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Study Hints How Exercise May Lead to Weight Gain

Sessions of intense exercise can reduce subsequent physical activity and body temperature, potentially contributing to weight gain in animal models.

There is no debating the benefits of exercise for overall human health. Regular physical activity reduces the risk of developing heart disease, cancer, type 2 diabetes, and obesity.

However, when it comes to weight loss, the benefits of exercising may be more modest.

While physical activity supports weight loss by improving metabolism and regulating mood and sleep, experts emphasize that exercise must be combined with a healthy diet.

A new study in mice by researchers from the University of Tsukuba, Japan, suggests that high-intensity exercise may lead to weight gain.

The researchers divided the mice into three groups: high-intensity exercise, moderate-intensity exercise, and rest. They were monitored for physical activity and core body temperature, which serve as an index of heat production before and after exercise.

Mice who engaged in high-intensity exercise had their physical activity and core body temperature significantly decrease after exercise, although their food intake did not change.

Furthermore, they experienced a disruption in the synchrony between physical activity and body temperature. The study confirmed the correlation that relatively low levels of corticosterone, the stress hormone, during wake times were associated with less physical activity.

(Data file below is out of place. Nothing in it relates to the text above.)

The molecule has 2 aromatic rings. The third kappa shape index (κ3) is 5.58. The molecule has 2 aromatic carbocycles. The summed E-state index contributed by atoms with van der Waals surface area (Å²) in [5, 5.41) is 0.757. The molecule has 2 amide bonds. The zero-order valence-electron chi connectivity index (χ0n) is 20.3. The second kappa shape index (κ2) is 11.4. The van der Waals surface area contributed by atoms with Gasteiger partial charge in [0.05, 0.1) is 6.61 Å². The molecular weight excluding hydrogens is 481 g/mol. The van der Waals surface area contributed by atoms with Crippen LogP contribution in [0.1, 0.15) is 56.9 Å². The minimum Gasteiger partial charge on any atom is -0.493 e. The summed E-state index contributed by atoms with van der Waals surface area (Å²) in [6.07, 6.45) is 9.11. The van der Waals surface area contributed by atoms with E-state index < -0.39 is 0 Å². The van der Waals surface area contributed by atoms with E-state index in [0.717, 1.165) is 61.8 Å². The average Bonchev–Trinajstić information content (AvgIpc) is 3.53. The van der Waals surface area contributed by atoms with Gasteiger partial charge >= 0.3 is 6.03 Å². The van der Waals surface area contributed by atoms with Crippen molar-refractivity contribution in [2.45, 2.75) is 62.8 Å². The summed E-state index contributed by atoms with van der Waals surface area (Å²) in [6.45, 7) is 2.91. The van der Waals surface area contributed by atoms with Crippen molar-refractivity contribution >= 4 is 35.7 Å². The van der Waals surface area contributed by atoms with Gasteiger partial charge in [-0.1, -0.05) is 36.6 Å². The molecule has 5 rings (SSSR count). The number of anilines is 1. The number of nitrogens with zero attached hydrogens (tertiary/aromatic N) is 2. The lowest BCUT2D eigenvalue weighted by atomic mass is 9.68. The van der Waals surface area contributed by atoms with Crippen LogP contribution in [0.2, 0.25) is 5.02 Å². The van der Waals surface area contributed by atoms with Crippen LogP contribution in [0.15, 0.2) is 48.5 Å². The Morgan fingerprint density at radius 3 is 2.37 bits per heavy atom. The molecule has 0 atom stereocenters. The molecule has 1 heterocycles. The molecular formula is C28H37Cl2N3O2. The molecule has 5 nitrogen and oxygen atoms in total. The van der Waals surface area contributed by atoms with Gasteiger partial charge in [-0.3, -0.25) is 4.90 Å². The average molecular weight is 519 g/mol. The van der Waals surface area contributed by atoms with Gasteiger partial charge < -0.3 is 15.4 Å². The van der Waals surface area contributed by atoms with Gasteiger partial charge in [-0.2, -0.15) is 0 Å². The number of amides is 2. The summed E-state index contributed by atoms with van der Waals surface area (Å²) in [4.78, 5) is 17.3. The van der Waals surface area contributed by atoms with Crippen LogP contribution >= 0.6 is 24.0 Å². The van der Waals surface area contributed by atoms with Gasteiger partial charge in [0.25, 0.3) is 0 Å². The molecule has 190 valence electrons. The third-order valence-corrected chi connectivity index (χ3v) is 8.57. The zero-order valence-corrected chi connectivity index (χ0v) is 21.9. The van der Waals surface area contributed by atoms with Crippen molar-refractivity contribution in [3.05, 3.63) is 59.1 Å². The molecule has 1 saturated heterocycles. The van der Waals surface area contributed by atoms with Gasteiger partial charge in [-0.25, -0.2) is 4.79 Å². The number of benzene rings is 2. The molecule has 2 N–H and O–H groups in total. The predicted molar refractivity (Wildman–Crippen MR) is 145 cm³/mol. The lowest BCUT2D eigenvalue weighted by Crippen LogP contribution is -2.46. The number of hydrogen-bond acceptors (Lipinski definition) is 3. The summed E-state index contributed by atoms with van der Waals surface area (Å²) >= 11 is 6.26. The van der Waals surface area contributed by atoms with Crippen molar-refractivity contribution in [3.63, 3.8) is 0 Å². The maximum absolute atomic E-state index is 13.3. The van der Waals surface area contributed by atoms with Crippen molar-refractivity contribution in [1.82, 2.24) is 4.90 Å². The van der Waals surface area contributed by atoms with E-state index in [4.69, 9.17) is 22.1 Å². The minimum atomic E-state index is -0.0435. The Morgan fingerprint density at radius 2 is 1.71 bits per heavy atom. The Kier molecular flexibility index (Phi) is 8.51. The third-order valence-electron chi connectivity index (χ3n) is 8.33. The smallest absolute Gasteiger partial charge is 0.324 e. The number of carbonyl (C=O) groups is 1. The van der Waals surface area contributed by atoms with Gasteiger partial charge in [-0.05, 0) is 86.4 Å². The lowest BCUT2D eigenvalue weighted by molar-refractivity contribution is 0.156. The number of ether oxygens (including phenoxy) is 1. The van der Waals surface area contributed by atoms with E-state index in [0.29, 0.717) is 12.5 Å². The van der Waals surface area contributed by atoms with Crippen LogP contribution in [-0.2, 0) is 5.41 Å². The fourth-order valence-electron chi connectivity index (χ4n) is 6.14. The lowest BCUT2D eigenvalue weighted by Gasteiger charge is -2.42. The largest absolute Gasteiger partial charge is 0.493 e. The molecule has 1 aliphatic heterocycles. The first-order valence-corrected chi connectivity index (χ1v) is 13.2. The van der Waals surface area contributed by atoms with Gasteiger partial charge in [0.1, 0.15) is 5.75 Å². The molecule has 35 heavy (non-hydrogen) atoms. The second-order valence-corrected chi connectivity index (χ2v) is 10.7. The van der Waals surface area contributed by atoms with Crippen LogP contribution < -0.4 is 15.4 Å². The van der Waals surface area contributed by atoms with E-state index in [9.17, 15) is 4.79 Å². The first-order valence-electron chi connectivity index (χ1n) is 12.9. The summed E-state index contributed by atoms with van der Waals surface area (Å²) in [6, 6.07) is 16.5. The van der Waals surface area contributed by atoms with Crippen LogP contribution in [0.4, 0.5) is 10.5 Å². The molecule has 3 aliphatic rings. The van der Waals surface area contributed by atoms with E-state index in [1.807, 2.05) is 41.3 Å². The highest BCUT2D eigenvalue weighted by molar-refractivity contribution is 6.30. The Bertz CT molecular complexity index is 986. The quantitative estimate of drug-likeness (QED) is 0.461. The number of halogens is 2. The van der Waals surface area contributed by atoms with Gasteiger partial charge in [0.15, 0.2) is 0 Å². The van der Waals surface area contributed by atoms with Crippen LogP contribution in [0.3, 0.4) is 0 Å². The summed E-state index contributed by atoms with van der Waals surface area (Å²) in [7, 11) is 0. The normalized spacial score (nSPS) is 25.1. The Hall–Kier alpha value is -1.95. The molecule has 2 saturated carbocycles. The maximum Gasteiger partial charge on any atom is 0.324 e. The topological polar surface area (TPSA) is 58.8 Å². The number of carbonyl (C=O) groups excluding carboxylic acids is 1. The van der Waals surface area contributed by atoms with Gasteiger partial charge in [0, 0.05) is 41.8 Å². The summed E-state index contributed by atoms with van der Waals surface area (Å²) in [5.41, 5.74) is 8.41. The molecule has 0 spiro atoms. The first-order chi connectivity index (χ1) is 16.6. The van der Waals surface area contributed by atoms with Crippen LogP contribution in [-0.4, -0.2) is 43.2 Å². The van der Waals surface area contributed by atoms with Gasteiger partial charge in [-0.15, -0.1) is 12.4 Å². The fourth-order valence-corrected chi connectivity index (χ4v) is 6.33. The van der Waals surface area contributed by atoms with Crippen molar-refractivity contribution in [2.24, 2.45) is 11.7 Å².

The findings indicate that a single session of high-intensity exercise can disrupt the circadian rhythm of corticosterone, leading to reduced physical activity, body temperature, and, ultimately, weight gain.

The authors concluded, “This study highlighted the importance of considering not only the calories burned during exercise but also the subsequent activity levels and circadian rhythm when designing exercise regimens for effective weight loss.”

However, since the study was conducted in mice, the findings may not necessarily apply to humans. Moreover, weight loss is a complex combination of multiple factors and encompasses much more than physical activity.

Exercising can also lead to short-term weight gain due to increased muscle mass. Therefore, the findings should not discourage people from exercising, as its benefits are well-established.

How much should I exercise?

Every week, adults should do at least 150 minutes of moderate-intensity or 75 minutes of vigorous-intensity aerobic physical activity, according to the Physical Activity Guidelines for Americans.

Some examples of moderate-intensity activities are the following:

  • Brisk walking at 2.5 miles per hour or faster
  • Recreational swimming
  • Cycling slower than 10 miles per hour on level terrain
  • Tennis (doubles)
  • Active forms of yoga, such as Vinyasa or power yoga
  • General yard work and home repair work

A person engaged in vigorous-intensity activity can’t say more than a few words without stopping for a breath. This type of activity includes:

Adults should also do muscle-strengthening activities involving all major muscle groups two or more days a week.

Exercise is essential for staying healthy and can support weight loss. However, low body weight does not automatically indicate good health.

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